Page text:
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Climate Commander

Climate Commander was a capstone project created in collaboration with NASA and was meant to raise awareness of Climate Change and its effects. Players must foster the growth of a city while gathering resources around the map in order to pay for upgrades, however, if less environmentally friendly options are chosen, it limits the amounts of resources you can still collect from the map.

I participated as a Game Tech Artist, however I wore many other hats during the project, like consulting for the game's soundtrack until we found a composer, enforcing quality control, and contributing research.

Concept Art

Environment Concepts

Concept for gameplay walk for Farm section, showing Before/After of Climate Change

Layout of Hub world level including demonstration of urban sprawl

I created some early concept art for the environment and some props and assets, as well as made some paintovers. The idea that the team and I latched onto very quickly was that the environment changed based on player input, and so efforts were made to display those effects. 

We settled on a simplified, disc-shaped environment as our "world" (insert "flat earth" jokes here). I made some explorations of how the map would be laid out and changed, featured here.

We also had to design levels for specific resource collecting minigames, and I created some concept art for characters and props to decorate the Ice Minigame, which would collect fish.

 

3D Work

Rigging of 3D Models

This was done in Autodesk Maya

The Player Character

The polar bear from the Ice Game.

I helped our 3D artist with creating 3D assets. I had some experience working in 3D, having modeled, textured, and rigged assets in Autodesk Maya for other projects and classes. 

For this project, since we had a 3D specialist on the team already to do the main modeling, I provided support by helping to texture some of these assets in Adobe Substance Painter, I also rigged our models, for animation, since that was not a skill that our 3D specialist felt confident doing at the time. 

Finally, as Game Tech Artist I was the one who implemented these assets into the Unreal Engine. I also laid out the assets for the city into our main environment, allowing for it to look visually pleasing, and evolve.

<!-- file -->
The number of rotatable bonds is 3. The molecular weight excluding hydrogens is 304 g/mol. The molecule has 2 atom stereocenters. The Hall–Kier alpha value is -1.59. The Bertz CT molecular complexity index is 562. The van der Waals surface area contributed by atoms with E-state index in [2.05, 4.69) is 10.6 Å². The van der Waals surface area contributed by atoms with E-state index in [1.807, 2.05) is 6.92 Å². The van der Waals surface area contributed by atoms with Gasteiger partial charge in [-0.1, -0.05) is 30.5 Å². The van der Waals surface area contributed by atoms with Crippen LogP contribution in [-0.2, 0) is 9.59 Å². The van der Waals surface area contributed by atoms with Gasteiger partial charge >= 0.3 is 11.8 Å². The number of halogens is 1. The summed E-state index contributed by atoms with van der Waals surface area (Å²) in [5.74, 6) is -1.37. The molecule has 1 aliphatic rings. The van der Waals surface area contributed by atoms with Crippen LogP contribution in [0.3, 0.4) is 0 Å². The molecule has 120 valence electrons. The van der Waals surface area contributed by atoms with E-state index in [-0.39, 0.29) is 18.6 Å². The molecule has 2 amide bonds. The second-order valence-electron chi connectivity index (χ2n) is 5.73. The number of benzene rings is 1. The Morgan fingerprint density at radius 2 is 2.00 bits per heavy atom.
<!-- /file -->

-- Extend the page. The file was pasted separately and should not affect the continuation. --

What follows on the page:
User Interface Design

Final version of menu. The transparency lets the player keep constant sight on the city these upgrades will be attached to.

Sketch of menu choices. It was important to have room for educational information for these updates as well as an icon to list the resource used to "buy" the upgrade, which also draws a connection between the resource and the choice between a sustainable or unsustainable option.

UI Design for City Upgrades Menu

When concepting Climate Commander, early on we knew that there was going to be some sort of menu for a "shop" where the player can buy upgrades to their city with the resources that they collected. I created the UI for this "shop". I used UI art made by another artist on the team to inform my design for the UI, for example choosing another DIN font to fit with the DIN Condensed that had been previously used, as well as the same colors. 

I created layouts for instructional How to Play screens and did the writing for them. I had to balance being informational and being concise in order to fit the instructions well within the screen. Luckily, I had prior experience with this when I created instruction sheets for Playtesters before our final launch.

I also created the design guide for team use once we had new team members.

Logo Design

Logo created for game title screen as well as promotional material.

Final Logo

For the marketing of the game, and for its digital packaging, I created the game's logo. 

I wanted to have a circular element to the logo early on, because climate change is a global issue, the game's main environment is a circular map, and there are many circle graphics in the rest of our UI. But I also wanted emphasis on the text of the game's title, since this would represent our game and be on its opening title screen. 

Originally, I wanted to use another DIN font, but explored other options. After some feedback, a rounder, wider font was chosen. 

I wanted to incorporate a city and the globe into the logo, and made many sketches exploring how best to do that.

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